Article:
Uniformity of Total Mixed Rations and Its Potential Economic Benefits

Dr. Allen Young
USU Extension Dairy Specialist

A common problem on many dairies that feed a total mixed ration (TMR) is lack of uniformity of the ration. Cows do much better if the ration is consistent. It has been hard for me to document the effects of consistency because of lack of complete information, but two unrelated studies from New York state reported at the American Dairy Science Association meetings last summer documented this problem and possible economic benefits.

An abstract by Predgen and Chase from Cornell University evaluated the ration uniformity at five commercial dairies on three different days. Samples were collected from five sequential locations in the feedbunk immediately after delivery of the TMR. A major finding was that 14 out of 15 samples had a coefficient of variation (measure of uniformity) of over 10% (higher value = greater variability) for coarse particles. This means that it was difficult to maintain uniformity of coarse particles in the ration. An example of the percent of coarse particles for one day on one dairy for samples 1 to 5 was 24.0, 26.4, 26.5, 21.6 and 28.5%. Day-to-day variability was much greater than variability within day. The major day-to-day variations, in order from greatest to least, were particle size, dry matter, pH and crude protein. No differences were found in ADF. They suggested that feed variations, operator differences, loading procedures, mixing time and scale errors could contribute to variability. I have also seen major variability due to the mixer itself.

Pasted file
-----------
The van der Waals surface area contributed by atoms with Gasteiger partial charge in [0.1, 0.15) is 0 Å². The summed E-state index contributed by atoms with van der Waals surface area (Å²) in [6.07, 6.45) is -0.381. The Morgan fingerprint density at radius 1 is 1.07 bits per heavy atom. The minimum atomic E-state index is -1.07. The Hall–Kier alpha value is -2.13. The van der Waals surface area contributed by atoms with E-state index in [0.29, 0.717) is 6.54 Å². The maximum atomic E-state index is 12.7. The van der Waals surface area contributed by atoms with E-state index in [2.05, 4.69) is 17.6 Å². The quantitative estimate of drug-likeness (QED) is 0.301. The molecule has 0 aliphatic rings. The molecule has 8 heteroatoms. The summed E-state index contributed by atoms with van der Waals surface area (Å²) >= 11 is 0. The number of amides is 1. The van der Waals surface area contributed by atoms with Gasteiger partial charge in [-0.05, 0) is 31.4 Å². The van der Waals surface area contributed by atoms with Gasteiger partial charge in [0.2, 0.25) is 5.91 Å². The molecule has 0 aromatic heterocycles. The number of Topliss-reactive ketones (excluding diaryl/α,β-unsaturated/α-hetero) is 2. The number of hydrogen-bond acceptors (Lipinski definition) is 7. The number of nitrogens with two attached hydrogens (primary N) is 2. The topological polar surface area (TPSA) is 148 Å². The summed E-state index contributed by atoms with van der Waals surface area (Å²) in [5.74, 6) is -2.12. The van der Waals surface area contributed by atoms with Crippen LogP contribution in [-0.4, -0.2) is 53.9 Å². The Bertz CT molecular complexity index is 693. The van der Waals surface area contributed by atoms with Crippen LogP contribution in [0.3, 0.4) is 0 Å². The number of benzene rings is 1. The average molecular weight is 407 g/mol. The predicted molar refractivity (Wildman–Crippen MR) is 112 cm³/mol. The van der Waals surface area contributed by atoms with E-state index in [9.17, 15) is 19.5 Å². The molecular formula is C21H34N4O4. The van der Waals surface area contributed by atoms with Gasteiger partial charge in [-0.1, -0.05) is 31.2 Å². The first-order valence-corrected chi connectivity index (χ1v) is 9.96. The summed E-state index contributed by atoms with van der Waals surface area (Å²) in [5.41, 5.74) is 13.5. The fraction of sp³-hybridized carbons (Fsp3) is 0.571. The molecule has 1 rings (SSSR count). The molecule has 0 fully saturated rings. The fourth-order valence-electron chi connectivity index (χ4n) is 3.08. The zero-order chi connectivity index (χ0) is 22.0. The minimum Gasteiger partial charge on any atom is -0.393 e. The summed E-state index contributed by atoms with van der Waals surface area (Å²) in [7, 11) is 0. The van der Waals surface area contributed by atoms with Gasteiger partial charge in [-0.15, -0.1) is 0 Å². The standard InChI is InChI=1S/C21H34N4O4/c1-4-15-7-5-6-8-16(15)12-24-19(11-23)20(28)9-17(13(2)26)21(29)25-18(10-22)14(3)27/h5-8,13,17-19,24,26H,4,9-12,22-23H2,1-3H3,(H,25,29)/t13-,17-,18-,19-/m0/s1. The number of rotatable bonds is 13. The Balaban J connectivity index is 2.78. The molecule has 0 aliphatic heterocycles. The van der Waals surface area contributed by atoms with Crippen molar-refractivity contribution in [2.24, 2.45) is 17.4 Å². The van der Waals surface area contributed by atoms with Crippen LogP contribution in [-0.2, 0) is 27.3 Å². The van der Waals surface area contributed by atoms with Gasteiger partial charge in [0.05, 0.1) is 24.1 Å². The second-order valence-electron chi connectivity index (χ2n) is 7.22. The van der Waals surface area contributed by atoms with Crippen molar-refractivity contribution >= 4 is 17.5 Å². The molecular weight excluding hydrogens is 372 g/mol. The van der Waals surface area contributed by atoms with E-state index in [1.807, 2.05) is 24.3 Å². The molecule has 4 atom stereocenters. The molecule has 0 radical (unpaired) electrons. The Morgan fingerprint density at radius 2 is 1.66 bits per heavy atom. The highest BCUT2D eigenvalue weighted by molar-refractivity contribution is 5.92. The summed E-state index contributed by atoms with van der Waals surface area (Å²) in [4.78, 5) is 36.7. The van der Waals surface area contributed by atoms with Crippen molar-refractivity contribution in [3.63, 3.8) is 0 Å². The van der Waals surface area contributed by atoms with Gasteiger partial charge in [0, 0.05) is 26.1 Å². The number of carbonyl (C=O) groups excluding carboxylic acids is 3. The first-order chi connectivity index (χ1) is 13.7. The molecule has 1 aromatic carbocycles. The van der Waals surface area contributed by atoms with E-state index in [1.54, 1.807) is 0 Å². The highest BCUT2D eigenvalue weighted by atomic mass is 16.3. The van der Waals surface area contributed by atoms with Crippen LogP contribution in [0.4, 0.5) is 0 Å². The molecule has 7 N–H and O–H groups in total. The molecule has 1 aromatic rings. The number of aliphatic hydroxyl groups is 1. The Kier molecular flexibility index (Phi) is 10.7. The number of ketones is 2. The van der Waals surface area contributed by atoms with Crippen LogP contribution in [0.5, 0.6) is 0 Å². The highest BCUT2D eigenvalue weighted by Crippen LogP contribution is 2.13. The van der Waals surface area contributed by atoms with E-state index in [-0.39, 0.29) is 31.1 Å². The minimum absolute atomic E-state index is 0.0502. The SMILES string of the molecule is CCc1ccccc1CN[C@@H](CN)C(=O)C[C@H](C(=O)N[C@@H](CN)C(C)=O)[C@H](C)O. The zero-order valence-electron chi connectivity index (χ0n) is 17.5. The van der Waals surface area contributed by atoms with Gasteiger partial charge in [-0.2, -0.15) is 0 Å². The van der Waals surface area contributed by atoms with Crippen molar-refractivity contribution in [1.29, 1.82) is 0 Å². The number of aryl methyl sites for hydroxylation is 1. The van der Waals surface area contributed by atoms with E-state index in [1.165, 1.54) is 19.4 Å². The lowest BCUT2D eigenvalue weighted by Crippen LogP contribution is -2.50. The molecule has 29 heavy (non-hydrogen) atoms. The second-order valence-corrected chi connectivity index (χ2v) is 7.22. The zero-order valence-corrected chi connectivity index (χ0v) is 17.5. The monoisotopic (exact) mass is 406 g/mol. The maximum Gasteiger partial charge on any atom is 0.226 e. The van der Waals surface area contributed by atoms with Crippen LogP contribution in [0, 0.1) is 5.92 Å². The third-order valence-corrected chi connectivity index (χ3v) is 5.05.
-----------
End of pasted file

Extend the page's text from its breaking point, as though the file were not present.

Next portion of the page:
The question that might be asked is whether or not this can have an effect on income? An abstract by Tylutki and Fox, also from Cornell University, reported the results of simulation models based on feed composition and production data collected from a 600-cow dairy over a two-year period. They looked at the effect of feed composition variability on income over feed costs (IOFC). Three simulations (scenarios) were run to determine the IOFC for a ration. The first was based on the actual variability of the dairy (baseline), in the second the hay crop silage DM was kept constant (no variability), and in the third the chemical analysis of the hay crop silage was kept constant. The results, based on $14/cwt milk, suggest that failure to analyze feeds resulted in $4,380 in foregone annual income per 100 cows. Dry matter analysis was related to $1,095 of the total, $2,190 was related to chemical analysis and $1,095 related to variability of concentrate in the ration.

The results of these two studies reinforce the concepts that day-to-day variability of rations can be a big problem on dairies, and that failure to account for the variation through feed analysis or loading consistency can cost you money in lost IOFC. Daily consistency should be the goal on your dairy. There are several computer programs, such as EZ-Feed, available to help maintain uniformity on your dairy. For additional help, please contact your extension agent. ©